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Medicare Funds Stronger Than Previously Predicted – But Still in Trouble

Updated: Jan 17, 2023

By Andrew Donlan | June 3, 2022

Medicare funds – which are the largest payer of home health care services – are not running out quite as fast as previously predicted.

After a stronger economic recovery from the height of the COVID-19 pandemic than previously expected, the year in which Medicare will no longer have the funds to fully pay out what it needs to has been moved back by two years, according to a government report.

That’s the good news. The bad news is that it has only moved back two years: from 2026 – which is very soon – to 2028, which is only sort of soon.

After those funds hit that critical point, Medicare will only be able to pay 90% of the scheduled benefits. Policymakers are obviously trying to avoid getting to that point, and recently improved funds are a good first step.

“Today’s report from the Trustees of the Social Security and Medicare trust funds shows that the strong economic recovery driven by my economic and vaccination plans has strengthened programs that millions of Americans rely on and has put our nation in a better fiscal position,” President Joe Biden said in a statement Thursday.

The issue is obviously relevant to home-based care because Medicare is its payer. At the same time, it has also become relevant in conversations about the trend of bringing more care to the home, as that generally is a more cost-efficient setting.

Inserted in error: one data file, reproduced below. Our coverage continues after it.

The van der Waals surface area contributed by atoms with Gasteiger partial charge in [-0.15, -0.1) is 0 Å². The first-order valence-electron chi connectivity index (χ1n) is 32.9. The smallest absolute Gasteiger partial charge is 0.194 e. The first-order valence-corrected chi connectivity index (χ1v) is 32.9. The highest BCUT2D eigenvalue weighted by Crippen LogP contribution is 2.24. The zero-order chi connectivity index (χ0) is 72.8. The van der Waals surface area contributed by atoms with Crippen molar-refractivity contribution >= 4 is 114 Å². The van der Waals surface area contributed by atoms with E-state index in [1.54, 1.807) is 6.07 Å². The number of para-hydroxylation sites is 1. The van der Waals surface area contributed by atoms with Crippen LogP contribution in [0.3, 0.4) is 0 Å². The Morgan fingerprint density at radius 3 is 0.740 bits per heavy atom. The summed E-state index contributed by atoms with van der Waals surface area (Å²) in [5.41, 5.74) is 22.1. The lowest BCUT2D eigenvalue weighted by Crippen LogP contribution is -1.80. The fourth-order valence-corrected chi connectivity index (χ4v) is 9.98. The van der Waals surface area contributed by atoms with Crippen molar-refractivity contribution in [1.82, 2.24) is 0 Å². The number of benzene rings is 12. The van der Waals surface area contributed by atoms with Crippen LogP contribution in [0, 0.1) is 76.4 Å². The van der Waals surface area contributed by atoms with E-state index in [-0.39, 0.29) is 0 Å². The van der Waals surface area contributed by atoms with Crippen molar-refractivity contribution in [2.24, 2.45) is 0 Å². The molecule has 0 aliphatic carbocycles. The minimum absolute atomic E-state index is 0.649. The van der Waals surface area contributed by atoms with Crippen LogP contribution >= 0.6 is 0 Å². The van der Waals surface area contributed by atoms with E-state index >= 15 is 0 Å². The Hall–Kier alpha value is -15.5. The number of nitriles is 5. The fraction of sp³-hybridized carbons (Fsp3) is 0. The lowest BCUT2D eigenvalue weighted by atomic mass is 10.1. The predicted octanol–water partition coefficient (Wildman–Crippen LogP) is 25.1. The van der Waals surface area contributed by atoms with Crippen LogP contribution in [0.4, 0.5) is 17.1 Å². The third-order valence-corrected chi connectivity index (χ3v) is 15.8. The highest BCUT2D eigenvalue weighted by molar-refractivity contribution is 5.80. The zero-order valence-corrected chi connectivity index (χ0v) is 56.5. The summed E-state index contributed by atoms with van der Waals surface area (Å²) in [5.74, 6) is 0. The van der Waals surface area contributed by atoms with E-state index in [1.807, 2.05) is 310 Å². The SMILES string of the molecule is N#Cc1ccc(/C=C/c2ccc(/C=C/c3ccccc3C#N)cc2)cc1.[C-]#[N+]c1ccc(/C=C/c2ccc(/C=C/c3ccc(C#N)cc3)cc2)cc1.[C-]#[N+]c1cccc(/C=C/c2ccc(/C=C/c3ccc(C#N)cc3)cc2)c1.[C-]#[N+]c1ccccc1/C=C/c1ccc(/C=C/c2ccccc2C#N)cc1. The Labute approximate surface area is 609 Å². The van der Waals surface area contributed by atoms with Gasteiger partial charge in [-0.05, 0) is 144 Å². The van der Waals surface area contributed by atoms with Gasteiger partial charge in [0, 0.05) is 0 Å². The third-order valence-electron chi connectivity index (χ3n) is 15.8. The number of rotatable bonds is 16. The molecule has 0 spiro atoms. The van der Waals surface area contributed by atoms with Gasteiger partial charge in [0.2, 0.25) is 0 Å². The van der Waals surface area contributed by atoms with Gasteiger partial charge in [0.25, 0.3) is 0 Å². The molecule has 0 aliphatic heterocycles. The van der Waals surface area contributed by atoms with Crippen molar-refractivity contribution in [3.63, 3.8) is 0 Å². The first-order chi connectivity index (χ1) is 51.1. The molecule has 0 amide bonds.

“If we look at the problems that our health care delivery system has, the system that we have that is unsustainable for the country, the Medicare trustees say by 2026 we’re going to run out of money,” former U.S. Centers for Medicare & Medicare Services (CMS) Administrator Seema Verma said in February. “And in terms of options, we don’t want to ration benefits. … And so really, the path forward is value-based care.”

Value-based care is full-go in home health care, as the Home Health Value-Based Purchasing (HHVBP) Model will roll out nationwide on Jan. 1. It’s projected to save billions.

At the same time, providers are also engaging in value-based care models on their own. Some of those value-based models are with Medicare Advantage (MA) plans, which have also been a point of contention when it comes to funds running out.

Critics of directing contracting models – or the ACO Reach Model – believe that the government should not be engaging with private businesses while running out of money.

“It is completely baffling to me that the Biden administration wants to give the same bad actors in Medicare Advantage free rein in traditional Medicare,” Warren said during a Senate Finance Committee hearing earlier this year. “President Biden should not permit Medicare to be handed over to corporate profiteers. Doing so is going to increase costs and put more strain on the hospital insurance trust fund.”

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